“I tried to prepare myself,” she says. “I always look at things in terms of what to do, and then what not to do. I found that when you’re in those type of machines, it does everything for you. And so I used to sit back and wonder: well, okay, but what happens when the television show goes away? When the lights and the stage go away? When the managers and the PRs and all that go away? How do I maintain after that? So that’s where my focus was. And for me – even still, to this day – I do what I do because I love it. So once I was eliminated, and those things went away, I was like: because you didn’t win that doesn’t mean it’s over.”

What really pushed Hudson into the stratosphere was her film-stealing performance in the big-screen version of the popular Broadway musical Dreamgirls. Dramatising the inspirations and rivalries that inspired the soul boom during the 1960s, the film offered Jennifer the sort of show-stopper that makes careers. She was not backwards in grasping the opportunity. Her rendition of And I Am Telling You I’m Not Going – technically brilliant and exhaustingly passionate – immediately installed her as bookies’ favourite for best supporting actress at the 2007 Oscars. The odds kept shortening and she galloped away with the prize.

We are told that the world changes the morning after you win an Academy Award. The only sound you hear is the creak of doors opening to endless enticing possibilities. Is that how Hudson remembers it?

“It depends on the individual,” she says. “What is open to you? Is it the same for all of us? No. That can be either good or bad. Is everything going to be that Oscar-winning moment? No. But you have to be realistic with yourself in that way. And my goal has always just been to honour that. I always want to make whatever entity I’m a part of proud. So that’s always been my driving force. But it is a life-changing thing.”

The Franklin project has been around since then. Hudson first met the legend after the success of Dreamgirls. It seems that Franklin greatly approved of the younger singer taking on the role. A great deal of life then intervened. In 2008, Hudson’s mother, brother and nephew were murdered. She bravely got back to work and developed a successful recording career. Franklin fell ill and died before she was able to see Respect. It’s been a long journey.

It was a request for me to portray her and I thought the best way to do that and the most respectful way – especially for those vulnerable moments – was to be as bare in telling it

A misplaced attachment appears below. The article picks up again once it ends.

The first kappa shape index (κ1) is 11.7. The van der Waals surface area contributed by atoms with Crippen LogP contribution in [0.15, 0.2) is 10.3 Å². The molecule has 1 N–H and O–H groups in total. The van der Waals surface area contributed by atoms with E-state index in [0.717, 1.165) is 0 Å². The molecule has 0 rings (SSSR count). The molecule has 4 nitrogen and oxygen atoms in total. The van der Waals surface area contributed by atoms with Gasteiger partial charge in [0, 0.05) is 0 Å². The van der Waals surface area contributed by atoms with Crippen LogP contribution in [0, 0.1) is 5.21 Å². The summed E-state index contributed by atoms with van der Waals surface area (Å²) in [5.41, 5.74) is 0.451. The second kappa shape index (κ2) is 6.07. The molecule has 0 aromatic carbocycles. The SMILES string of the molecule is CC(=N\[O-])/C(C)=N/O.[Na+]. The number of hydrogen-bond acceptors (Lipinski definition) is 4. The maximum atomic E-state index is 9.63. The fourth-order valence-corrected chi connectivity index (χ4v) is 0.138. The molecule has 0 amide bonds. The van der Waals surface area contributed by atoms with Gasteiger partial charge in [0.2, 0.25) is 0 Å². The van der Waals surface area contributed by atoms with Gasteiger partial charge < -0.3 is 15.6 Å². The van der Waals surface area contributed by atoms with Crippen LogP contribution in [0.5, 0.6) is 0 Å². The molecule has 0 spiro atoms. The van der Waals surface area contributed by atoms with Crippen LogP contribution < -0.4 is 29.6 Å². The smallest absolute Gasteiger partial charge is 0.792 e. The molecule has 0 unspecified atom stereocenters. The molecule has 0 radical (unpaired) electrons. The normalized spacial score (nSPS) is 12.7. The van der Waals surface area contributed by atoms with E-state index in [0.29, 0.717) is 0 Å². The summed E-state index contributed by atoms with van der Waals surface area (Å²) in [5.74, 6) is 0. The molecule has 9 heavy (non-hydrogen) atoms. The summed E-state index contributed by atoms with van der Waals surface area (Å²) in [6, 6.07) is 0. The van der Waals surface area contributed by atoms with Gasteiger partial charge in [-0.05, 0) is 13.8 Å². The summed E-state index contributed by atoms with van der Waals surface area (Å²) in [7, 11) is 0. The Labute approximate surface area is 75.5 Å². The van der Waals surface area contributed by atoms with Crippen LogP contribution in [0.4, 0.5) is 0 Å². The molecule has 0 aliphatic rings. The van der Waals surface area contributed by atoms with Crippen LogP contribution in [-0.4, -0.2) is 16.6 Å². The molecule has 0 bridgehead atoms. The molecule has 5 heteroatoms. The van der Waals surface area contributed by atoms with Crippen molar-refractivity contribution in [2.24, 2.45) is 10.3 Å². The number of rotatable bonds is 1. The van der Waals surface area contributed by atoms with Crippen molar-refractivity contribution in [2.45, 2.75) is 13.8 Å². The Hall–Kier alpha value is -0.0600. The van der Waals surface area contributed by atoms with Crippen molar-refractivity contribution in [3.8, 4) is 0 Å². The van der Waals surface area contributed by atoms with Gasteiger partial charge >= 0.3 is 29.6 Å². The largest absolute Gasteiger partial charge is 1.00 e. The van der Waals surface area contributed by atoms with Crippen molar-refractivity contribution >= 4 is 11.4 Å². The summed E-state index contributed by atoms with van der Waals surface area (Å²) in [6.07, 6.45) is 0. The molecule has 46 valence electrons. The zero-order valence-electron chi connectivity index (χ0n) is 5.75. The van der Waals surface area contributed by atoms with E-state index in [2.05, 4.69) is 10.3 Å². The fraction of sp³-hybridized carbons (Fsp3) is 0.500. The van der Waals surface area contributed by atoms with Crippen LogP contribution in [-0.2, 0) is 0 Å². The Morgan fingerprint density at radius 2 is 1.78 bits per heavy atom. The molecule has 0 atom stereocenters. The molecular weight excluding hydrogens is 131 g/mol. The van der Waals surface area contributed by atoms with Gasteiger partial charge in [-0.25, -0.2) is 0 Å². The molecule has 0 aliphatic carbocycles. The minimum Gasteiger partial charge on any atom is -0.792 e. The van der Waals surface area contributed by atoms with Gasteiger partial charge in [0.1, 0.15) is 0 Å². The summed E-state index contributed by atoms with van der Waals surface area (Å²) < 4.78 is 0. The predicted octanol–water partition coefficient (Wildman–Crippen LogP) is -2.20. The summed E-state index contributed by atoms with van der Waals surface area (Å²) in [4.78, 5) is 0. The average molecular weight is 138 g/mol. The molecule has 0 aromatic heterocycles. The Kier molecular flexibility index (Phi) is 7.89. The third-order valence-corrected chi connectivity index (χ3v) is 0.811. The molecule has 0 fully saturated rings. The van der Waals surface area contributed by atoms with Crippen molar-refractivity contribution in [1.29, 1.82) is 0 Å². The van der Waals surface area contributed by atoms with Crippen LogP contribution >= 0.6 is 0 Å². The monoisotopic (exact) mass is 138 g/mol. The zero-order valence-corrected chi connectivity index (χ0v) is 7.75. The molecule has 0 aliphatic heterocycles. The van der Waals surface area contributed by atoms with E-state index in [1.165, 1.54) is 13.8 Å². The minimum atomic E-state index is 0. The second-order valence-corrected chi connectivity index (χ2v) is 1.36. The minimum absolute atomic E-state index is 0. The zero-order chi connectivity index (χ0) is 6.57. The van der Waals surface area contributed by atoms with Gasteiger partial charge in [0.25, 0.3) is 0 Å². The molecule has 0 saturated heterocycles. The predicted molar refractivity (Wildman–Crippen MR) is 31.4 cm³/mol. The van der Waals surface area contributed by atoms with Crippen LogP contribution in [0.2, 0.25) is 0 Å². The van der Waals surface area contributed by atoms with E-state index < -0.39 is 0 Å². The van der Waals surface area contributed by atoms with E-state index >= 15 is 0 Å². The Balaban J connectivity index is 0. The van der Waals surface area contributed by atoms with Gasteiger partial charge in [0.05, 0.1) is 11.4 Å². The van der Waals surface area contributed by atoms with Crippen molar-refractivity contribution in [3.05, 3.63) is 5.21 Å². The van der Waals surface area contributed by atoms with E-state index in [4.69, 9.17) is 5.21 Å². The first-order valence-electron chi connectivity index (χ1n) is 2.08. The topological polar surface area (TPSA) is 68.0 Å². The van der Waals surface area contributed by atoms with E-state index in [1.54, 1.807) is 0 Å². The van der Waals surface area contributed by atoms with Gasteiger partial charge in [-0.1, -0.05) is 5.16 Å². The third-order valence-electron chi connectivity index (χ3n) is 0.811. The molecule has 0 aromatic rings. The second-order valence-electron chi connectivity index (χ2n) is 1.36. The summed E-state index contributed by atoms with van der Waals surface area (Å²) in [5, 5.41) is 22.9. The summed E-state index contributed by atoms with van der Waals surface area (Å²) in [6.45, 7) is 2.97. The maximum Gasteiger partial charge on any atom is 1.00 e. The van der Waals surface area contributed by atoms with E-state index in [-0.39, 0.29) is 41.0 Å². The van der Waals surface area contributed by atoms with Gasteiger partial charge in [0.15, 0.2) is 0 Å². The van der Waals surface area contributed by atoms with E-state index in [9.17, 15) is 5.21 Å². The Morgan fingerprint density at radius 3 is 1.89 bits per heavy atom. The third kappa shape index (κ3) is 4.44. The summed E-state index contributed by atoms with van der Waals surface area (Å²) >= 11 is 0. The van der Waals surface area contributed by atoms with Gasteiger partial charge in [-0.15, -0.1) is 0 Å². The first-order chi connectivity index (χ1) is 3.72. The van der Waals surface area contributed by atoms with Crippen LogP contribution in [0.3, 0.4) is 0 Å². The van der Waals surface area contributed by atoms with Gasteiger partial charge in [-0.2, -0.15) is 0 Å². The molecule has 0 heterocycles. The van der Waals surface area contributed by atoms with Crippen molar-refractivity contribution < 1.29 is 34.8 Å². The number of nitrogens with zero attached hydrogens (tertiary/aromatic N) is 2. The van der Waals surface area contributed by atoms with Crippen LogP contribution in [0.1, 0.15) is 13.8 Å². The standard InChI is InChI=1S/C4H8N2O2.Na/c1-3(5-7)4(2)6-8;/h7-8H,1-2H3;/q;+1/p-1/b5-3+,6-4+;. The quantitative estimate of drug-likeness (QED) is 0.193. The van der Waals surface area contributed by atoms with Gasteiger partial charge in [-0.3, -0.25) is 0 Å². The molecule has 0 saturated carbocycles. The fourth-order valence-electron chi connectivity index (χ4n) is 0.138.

“We initially met 15 years ago,” she says. “Right after I won the Oscar for Dreamgirls. Back then there was no script but we had our initial meeting about me portraying her. I am grateful that it didn’t happen, because I don’t know if I would have been ready. But that’s when we initially had our first meeting. It wasn’t until eight years after that that she gave me a call and said: ‘I’ve made my decision. My final decision is: It is you who I want to play me.’ We cultivated a relationship throughout that timeframe. I’ve been blessed to be able to pay tribute to her many times throughout that time.”

There is some tough stuff in Respect. We again hear stories that have become too familiar in the entertainment business: spousal abuse, alcohol and drugs, personal betrayals.

“The overall thing was to approach it and handle it with integrity and care and respect,” she says. “And my choice in that was to be as bare as the story I’m telling. It was a request for me to portray her and I thought the best way to do that and the most respectful way – especially for those vulnerable moments – was to be as bare in telling it.”

Franklin emerges as an enigmatic miracle. But Hudson’s own strength of character is also part of the story. She is an impressive woman. She oozes charisma. Oh, to be at one with what you do.

It’s in the blood.

"My grandmother led over 100 solos in our church choir," she says. "And she could have become famous, but she chose not to – because she only wanted to sing for the Lord. I still have a host of singing relatives that do the same. And I was the only one to actually reach this level of success with it. Similar to Miss Franklin. So I can relate to that in a lot of ways."

What was it she said earlier?

“I do what I do because I love it.”

Respect is on release now

Donald Clarke

Donald Clarke

Donald Clarke, a contributor to The Irish Times, is Chief Film Correspondent and a regular columnist